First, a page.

Guanciale. The gaminess of the bird comes through nicely, well-cooked and lightly
seasoned, though I am more taken by the succulent fungi that simply ooze flavor.
Turbot with parsley sauce
main, it has to be half a turbot. Inevitably, one compares the fish to Tomos
Parry’s at Brat and now Mountain restaurants. If forced to
choose, I’d probably still go with Parry’s, but that’s not to take anything
away from this beautifully cooked fish whose meat slides off the bones and
whose flavors are lifted by a punchy yet balanced parsley sauce. The difference
between them is probably just the umami sensation that Parry imbues his turbot
by cooking over charcoal.
finish, it has to be good old pecan pie. Outstanding. It’s a perfect denouement
to lunch, a bit old school, but there’s nothing wrong with that. The Miyagawa
sorbet is a refreshing way to finish; Miyagawa is ostensibly a seedless
mandarin from Japan that delivers bite and bitterness. The sorbet is the kind
of dish that wakes you up if you’re about to depart for an extended lunch.
the wines. Dorian is serious about fermented grape juice and has a wide
selection of wines to choose from. When they first opened their doors, the wine
list was overseen by Dan Keeling and Mark Andres from Noble Rot, though the
sommelier informs me that they have expanded their selection, as well as
listing mature bottles from shareholders’ collections.
get this out of the way. A cursory glance at the list demonstrates why Burgundy
is pricing itself out of the pockets of all but the super-wealthy. Even a
selection of regional Bourgogne Rouge and Blanc easily top three figures. I look
on incredulously when I spot a 2013 Bourgogne Rouge from Roumier for £600. I
know it’s a blue-chip producer, but surely there’s a limit? Flip the page to
Bordeaux, and even some of the Grand Cru Classé are less than half the price.
Interestingly, if you’re prepared to shell out more, I do find some mature
clarets for very reasonable prices, and if I wanted to splash out, then I would
go for that 1962 Cheval Blanc. There are plenty of wines from other countries,
if that Roumier is above your budget, with some wines in 500ml servings, always
a useful measure for two.
for the 2021 Kallstadter Kabinett Trocken from Koehler-Ruprecht –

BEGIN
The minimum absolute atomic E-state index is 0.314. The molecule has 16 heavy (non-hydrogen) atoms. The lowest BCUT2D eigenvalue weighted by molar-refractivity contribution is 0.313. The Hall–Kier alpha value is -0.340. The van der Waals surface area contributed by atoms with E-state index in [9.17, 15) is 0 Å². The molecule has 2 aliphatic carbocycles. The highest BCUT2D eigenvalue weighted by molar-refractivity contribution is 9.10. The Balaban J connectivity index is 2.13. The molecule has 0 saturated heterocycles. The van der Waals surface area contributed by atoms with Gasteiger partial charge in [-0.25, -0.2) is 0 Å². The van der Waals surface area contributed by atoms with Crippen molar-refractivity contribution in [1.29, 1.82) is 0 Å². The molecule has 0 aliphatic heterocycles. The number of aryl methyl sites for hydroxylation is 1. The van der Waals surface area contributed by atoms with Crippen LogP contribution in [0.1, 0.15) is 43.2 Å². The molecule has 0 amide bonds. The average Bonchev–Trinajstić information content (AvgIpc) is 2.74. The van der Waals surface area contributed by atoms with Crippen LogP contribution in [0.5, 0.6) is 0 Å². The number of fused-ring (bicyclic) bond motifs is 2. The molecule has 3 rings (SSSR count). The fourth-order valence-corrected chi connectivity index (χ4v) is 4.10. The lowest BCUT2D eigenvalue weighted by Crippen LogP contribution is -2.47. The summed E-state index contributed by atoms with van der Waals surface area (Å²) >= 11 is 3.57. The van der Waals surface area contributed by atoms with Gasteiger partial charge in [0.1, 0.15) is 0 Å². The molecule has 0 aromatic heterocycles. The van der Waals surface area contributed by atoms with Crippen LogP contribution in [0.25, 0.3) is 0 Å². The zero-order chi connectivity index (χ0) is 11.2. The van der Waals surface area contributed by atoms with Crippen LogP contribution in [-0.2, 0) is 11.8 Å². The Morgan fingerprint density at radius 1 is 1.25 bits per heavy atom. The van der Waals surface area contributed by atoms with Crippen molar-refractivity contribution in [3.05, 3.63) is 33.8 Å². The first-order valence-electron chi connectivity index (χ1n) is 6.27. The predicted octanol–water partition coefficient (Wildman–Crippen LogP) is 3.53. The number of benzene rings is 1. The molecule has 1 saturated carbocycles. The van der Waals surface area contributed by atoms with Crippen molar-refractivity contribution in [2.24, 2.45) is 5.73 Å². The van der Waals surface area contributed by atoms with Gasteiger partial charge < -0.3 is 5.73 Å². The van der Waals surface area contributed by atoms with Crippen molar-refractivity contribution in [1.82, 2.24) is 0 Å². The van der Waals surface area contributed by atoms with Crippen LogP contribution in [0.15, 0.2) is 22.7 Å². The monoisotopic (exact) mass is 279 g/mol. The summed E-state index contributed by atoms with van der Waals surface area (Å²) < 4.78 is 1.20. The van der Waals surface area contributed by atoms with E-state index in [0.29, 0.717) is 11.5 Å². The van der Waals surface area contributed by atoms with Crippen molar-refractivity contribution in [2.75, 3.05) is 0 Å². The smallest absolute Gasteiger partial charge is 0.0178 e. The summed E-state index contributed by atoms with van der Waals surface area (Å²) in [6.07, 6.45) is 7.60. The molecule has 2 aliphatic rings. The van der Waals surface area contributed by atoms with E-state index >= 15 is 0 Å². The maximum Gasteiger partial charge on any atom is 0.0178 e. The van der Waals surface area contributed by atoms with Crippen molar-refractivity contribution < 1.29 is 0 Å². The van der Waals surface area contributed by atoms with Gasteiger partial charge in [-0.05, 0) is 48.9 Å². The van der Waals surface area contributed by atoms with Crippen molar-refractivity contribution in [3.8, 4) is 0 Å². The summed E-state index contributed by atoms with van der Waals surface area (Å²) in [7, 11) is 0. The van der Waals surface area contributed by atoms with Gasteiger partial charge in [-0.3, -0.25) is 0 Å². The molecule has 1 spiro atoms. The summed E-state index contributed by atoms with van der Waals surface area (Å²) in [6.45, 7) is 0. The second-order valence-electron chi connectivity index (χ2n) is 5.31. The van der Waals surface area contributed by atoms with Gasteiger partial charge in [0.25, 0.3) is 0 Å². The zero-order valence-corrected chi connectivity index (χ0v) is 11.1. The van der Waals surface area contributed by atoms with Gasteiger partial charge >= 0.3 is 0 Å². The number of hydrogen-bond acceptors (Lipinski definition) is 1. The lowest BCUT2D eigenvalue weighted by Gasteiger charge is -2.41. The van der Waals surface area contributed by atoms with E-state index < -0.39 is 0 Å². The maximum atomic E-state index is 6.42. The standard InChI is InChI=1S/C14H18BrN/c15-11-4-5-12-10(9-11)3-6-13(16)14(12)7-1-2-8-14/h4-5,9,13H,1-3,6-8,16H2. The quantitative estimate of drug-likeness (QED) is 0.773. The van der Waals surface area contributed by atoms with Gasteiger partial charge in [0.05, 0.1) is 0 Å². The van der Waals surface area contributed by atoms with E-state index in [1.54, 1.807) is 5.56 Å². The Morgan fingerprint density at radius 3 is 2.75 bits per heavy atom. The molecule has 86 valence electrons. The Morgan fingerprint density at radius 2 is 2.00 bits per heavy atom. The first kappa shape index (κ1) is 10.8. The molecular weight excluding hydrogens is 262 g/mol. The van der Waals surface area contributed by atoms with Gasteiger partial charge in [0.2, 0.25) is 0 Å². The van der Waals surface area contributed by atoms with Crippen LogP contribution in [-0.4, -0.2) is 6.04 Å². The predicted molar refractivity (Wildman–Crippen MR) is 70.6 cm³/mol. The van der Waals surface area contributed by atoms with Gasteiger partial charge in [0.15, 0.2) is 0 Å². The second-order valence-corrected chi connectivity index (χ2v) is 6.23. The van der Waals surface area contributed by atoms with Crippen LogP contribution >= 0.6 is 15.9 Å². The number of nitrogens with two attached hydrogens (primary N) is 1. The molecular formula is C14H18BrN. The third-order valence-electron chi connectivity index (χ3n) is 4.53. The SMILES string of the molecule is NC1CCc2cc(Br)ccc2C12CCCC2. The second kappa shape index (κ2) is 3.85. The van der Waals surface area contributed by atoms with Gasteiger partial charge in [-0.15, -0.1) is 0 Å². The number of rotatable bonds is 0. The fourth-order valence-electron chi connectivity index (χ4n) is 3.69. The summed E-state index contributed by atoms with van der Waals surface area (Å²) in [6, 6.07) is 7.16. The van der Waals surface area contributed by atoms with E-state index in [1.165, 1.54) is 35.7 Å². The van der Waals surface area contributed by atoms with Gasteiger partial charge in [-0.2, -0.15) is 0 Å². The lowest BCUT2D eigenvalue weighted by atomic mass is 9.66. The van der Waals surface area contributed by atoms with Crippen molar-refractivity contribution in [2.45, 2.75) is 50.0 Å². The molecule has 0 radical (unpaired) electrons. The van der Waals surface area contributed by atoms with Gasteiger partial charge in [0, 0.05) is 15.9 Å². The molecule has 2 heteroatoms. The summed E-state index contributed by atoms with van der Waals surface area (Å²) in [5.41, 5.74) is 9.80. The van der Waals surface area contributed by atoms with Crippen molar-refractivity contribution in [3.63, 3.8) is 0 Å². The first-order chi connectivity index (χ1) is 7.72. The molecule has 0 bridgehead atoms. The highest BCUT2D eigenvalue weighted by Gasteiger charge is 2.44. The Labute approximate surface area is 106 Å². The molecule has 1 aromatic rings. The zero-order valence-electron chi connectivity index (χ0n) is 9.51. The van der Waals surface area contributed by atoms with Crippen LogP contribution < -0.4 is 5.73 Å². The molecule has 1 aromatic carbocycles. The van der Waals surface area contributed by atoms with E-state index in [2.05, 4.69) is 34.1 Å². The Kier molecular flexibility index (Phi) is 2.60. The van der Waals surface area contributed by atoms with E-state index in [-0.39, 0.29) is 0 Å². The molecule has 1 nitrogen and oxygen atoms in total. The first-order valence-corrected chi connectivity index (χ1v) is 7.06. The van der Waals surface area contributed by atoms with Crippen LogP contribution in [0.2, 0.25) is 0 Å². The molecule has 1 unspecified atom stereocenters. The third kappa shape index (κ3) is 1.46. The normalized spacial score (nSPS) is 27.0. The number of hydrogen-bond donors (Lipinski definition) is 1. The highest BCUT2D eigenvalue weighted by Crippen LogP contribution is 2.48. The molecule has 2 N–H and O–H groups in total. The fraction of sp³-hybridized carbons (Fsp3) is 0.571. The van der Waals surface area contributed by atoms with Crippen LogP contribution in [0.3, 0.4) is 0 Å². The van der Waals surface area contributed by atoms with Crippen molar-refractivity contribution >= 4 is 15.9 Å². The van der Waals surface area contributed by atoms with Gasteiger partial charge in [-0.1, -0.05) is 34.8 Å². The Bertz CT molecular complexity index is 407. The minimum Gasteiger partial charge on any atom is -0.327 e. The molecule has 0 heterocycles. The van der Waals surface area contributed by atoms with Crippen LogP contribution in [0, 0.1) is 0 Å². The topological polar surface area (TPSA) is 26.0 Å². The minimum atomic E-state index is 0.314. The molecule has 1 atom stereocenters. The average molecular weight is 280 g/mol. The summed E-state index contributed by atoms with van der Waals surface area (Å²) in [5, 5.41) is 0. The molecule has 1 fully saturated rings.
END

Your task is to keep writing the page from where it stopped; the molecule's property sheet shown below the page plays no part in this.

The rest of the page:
10% of the price of the Roumier. German Riesling like this should be flying off
shelves: taut and linear on the nose at first, it opens wonderfully with orange
rind, linseed oil and litchi scents, gaining delineation with every swirl. The
palate is beautifully balanced with a razor-sharp line of acidity that lends it
perfect freshness. There’s real depth and a slightly honeyed finish to this
Trocken, the kind of wine that you have to resist drinking too fast. Thankfully,
at 11% alcohol, you can drink as much as you like with fewer consequences the following
vintages of Maucaillou can be excellent. Alas, the half-bottle of 1990
Maucaillou was so oppressed by Brettanomyces that it was difficult to discern
the fruit, however hard I tried. You can tell there is actually a very decent
Moulis in the glass, but the palate is, again, hampered by Brettanomyces to the
extent that I cannot finish even this demi-bouteille.
is a great place to visit for either lunch or dinner. I might prefer the
former, but then again, I’ve not been at night. It’s very…Notting Hill.
Everyone here seems to have done splendidly in life and appears determined to
restore the tradition of a long and slightly boozy lunch, one that gobbles most
of the afternoon. Dorian is not inexpesive. Then again, nothing is in this part
of London. If it’s a local bistro, then it knows that locals won’t balk at
paying premium prices, not least one that comes with plenty of atmosphere and
the food reaches high standards without Michelin-starred pretensions. For
oenophiles, the wine list has plenty to offer. We’ll ignore that aforementioned
Roumier because it’s an extensive list for a bistro, blue-chips cohabiting with
more affordable names like the Riesling I ordered.